This evening I had the opportunity to be a guest speaker at Winona State University to help students learn the art of interviewing. About a month ago I presented at Winona State to a group of Human Resources managers on how to start a career in HR. In both cases I had fun and hope I was able to be a positive influence for the students. I have two hopes from doing this. One, that I help at least one student walk away with one idea that will help them find their future career. The other hope is that I help light a spark in them to help others in the same way Tony Worley did for me.
As my college career was wrapping up back in 1999 and I was looking at career opportunities my dad hooked me up with a Sales Rep that he knew from the Twin Cities. Tony was a pretty good guy and had offered to meet up with me and spend some time helping me learn how to write a resume and interview. I’m sure part of his willingness to help was to help seal a sales deal with my dad, but based on his passion and enthusiasm I’m positive that there was more to it.
When Tony met with me he brought piles of old resumes, old interview notes, a book on interviewing, and tons of potential interview questions. We spent the better part of a day discussing what worked and what didn’t in resume writing. His thoughts were backed up with his experiences, of which he shared both positive and negative. He was incredibly humble and candid while being very upbeat and optimistic. There was no question that he was passionate about helping me be successful. On the short term his help was a success, every interview I had (every single one) led to a job offer.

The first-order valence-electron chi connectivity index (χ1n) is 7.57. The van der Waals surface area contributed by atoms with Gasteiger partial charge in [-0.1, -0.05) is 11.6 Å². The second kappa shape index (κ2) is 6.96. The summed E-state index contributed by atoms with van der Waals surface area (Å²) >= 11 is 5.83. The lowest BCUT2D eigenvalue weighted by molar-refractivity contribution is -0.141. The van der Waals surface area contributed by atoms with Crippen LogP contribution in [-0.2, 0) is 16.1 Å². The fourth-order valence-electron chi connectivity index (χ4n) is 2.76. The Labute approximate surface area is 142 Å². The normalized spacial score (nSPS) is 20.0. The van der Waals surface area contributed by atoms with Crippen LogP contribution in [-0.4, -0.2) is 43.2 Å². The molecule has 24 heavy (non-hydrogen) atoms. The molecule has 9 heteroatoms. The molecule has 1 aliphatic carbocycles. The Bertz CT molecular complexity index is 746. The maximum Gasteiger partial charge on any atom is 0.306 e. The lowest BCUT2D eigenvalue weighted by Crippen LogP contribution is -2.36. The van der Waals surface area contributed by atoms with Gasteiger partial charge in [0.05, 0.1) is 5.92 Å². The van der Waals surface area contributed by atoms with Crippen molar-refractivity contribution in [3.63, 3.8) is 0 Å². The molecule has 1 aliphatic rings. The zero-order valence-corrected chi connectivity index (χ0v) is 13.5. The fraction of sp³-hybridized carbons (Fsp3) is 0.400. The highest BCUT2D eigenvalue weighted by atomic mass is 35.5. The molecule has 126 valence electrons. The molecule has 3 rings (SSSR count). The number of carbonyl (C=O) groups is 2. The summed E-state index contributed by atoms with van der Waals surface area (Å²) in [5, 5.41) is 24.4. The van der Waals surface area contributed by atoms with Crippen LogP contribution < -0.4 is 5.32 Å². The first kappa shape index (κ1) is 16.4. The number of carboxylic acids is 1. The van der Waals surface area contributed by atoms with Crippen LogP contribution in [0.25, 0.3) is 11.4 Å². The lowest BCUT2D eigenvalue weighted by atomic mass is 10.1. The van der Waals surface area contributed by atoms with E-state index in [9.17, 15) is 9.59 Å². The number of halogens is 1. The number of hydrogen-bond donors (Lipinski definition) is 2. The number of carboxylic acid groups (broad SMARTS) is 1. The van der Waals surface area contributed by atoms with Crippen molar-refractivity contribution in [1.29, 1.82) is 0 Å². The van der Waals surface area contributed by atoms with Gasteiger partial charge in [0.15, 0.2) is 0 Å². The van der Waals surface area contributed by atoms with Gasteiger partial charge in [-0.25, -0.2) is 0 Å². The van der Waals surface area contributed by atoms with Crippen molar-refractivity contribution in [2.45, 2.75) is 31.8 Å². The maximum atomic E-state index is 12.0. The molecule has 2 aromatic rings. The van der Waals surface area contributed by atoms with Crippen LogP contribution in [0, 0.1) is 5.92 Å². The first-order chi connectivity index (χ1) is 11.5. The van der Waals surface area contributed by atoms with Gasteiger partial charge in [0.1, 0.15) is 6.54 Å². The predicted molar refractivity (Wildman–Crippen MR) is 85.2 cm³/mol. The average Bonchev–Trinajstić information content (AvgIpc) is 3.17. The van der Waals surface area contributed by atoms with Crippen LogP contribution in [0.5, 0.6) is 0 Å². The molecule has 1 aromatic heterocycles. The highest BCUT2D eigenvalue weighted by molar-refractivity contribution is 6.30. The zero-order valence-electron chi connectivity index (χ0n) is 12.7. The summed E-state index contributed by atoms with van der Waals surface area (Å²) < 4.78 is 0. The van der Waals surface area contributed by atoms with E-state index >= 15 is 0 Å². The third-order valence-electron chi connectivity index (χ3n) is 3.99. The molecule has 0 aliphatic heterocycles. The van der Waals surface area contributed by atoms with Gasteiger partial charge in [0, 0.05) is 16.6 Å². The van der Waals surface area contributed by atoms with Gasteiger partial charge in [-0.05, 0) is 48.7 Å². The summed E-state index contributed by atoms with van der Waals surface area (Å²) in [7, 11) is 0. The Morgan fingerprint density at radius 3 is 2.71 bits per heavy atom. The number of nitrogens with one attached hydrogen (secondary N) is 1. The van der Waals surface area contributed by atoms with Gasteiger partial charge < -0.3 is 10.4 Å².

After we wrapped up we didn’t really speak afterwards. It was before the days of email and LinkedIn and I was a foolish early twenties guy who didn’t realize the importance of maintaining relationships. It is sad to admit, but I’m not even sure if I spelled his name correctly. I’ve spent time looking him up online but to no avail. Who knows, maybe someone who reads this blog will know someone who knows him and get it in front of him.
As I look back on where I am with my career and the successes I’ve had, I know they wouldn’t be quite the same without Tony’s help. How crazy is it that one day with one person who I haven’t spoken with since helped to spark my passion for helping others with interviewing? At the end of our time together I promised him that I would be sure to go out of my way to help someone else the way he helped me. Little did either of us know that I would make a career out of it and work to inspire as many people as others to do the same.
Tony, wherever you are, thank you for the help and the advice. Your time spent with me has started a ripple effect that I will continue to try to perpetuate.